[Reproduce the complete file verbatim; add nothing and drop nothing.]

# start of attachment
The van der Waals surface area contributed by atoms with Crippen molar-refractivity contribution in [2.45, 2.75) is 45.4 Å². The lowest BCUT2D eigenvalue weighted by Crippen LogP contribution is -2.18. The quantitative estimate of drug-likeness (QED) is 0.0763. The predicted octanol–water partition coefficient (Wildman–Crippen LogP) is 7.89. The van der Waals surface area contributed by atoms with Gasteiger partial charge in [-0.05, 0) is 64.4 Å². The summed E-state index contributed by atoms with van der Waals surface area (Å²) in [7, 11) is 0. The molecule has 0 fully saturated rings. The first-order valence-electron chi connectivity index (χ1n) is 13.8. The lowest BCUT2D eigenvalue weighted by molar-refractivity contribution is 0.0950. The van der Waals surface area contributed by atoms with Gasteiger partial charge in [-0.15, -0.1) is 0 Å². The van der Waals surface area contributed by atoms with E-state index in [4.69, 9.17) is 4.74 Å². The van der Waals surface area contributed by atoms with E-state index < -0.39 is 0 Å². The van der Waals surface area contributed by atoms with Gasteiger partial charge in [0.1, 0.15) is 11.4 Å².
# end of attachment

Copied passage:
The van der Waals surface area contributed by atoms with Crippen molar-refractivity contribution in [2.45, 2.75) is 45.4 Å². The lowest BCUT2D eigenvalue weighted by Crippen LogP contribution is -2.18. The quantitative estimate of drug-likeness (QED) is 0.0763. The predicted octanol–water partition coefficient (Wildman–Crippen LogP) is 7.89. The van der Waals surface area contributed by atoms with Gasteiger partial charge in [-0.05, 0) is 64.4 Å². The summed E-state index contributed by atoms with van der Waals surface area (Å²) in [7, 11) is 0. The molecule has 0 fully saturated rings. The first-order valence-electron chi connectivity index (χ1n) is 13.8. The lowest BCUT2D eigenvalue weighted by molar-refractivity contribution is 0.0950. The van der Waals surface area contributed by atoms with Gasteiger partial charge in [-0.15, -0.1) is 0 Å². The van der Waals surface area contributed by atoms with E-state index in [4.69, 9.17) is 4.74 Å². The van der Waals surface area contributed by atoms with E-state index < -0.39 is 0 Å². The van der Waals surface area contributed by atoms with Gasteiger partial charge in [0.1, 0.15) is 11.4 Å².